“From my perspective, the apartment is a tribute to Susan’s success,” notes Walters of Chen’s transition from the corporate world into meditation and wellness. “I’ve watched Susan take charge of her happiness and transition her entire life. Therefore it was my job to create a space that allows her to recharge and continue to shine her special Susan light.” And Walters did just that by establishing a balanced space that was comfortable yet uncluttered, thoroughly charged with energy and life.
Given Chen’s newfound passion for meditation, a room devoted entirely to the practice became a given. And while it’s not something most designers come across every day, Walters was all for it, letting Chen take the stylistic wheel. The key to making the space work? Abiding by the classic rule of thumb—less is more. With comfort standing in as the top priority, Walters went to work, creating an area that would bring about a sense of calm and bliss, beautifully tied together with minimalism in mind.
Let a focal piece inform the palette of the room.
The statement art in the room is by artist Matt Blodgett, whom Chen met during one of her meditation travels in India. At first glance, Chen immediately connected with the piece, and she knew it was one she would have to have in her home. She emailed a photo of the art to Walters and from there, the design foundation for the meditation room was built.
“The area rug is ultra soft and made of viscose—however, viscose isn’t the most forgiving material, so I brought it in a shade of navy, pulling from the darkest color from the room’s palette,” notes Walters of the standout piece. “I really like the monochromatic, seamless effect of the navy floor chairs sprouting out of the lush navy rug.”
With comfort being a key element of the space and design, Chen was keen on being accommodating to all—she brought in a set of standard side chairs, since not all meditators prefer to sit on the floor. Conveniently enough, said side chairs would come to double as the room’s brightest pops of color.
On the side of the room, a Puja table comes in the form of a white lacquer and glass structure, conveniently and seamlessly blending in with the surrounding elements of the area, allowing the handful of curated pieces, set on top, to stand out instead.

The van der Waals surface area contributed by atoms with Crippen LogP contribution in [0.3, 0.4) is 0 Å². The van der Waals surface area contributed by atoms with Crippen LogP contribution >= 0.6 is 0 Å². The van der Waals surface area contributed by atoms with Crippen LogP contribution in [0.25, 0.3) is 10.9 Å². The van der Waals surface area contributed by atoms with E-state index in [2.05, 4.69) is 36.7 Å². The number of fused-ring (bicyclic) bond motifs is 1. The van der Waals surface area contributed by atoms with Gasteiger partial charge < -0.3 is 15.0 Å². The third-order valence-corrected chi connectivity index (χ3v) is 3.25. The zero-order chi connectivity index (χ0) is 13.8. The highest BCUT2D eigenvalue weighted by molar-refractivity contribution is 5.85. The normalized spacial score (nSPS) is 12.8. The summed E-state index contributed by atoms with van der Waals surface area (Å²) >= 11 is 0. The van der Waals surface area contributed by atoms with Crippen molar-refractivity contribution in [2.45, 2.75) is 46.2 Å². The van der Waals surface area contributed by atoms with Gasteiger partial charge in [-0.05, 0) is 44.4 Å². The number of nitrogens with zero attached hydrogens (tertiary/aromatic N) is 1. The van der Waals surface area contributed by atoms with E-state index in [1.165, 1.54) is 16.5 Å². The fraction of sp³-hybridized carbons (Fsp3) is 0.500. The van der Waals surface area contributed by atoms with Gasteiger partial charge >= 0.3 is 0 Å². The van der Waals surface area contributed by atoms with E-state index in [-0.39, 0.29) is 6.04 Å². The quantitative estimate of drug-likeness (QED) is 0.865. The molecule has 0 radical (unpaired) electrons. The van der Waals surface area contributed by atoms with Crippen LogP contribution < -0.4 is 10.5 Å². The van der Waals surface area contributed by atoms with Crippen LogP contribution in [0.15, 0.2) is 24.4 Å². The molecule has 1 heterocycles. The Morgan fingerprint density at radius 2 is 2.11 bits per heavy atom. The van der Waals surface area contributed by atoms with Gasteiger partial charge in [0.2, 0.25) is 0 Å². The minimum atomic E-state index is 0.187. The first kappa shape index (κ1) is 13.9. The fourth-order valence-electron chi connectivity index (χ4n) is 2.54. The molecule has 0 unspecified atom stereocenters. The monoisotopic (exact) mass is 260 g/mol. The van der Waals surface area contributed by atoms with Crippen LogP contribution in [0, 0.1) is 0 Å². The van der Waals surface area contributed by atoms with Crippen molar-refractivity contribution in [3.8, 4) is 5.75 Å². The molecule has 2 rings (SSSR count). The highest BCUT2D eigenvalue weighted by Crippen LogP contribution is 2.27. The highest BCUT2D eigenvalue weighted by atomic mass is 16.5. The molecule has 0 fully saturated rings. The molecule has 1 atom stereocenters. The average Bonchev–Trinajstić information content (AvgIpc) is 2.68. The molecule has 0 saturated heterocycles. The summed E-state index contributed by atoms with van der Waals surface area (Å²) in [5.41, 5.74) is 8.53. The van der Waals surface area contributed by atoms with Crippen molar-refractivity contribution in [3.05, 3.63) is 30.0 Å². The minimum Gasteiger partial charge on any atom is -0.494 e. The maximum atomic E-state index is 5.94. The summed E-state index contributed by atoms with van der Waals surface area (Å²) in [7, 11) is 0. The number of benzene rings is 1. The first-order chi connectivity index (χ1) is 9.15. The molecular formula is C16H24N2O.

While most meditation rooms take on an ultra-reserved and modest design, Walters was all for creating a space that would inspire Chen and her work. “The room’s palette was dictated by the artwork and, aptly, it’s creation rooted in meditation,” notes Walters of the mod and untraditional aesthetic. “I know she gravitates toward strong, primary colors balanced with white. In Susan’s bliss, white and navy are neutrals.”
In addition to the meditation room, Walters was also tasked with designing the living room and bedroom—the latter being Chen’s sole private area. Comfort played an integral role in the design of the space (not the worst theme for a bedroom), elevated with luxe bedding, upholstered details, and plenty of textures. The result was a space that melded a relaxed vibe with elegant elements and cameos of various decorative aesthetics.
Directly across from the bedroom, the third and final component of the project was the living room. Given that Chen runs her meditation groups at home, it was all about creating a professional-enough space that didn’t compromise on comfort or aesthetics.
The palette of the room was inspired by Chen’s other passion: Soozy’s, a business venture that promotes clean foods by way of healthy
Aside from having to pull off the entire redesign in just under three weeks, Walters’s next challenge came by way of the lighting. Short on floor space, a standing lamp was not an option, hence why it was up to Walters to rethink the room’s light source. “I ordered a
Discover more homes that inspire:
Domino delivered daily, right to your inbox.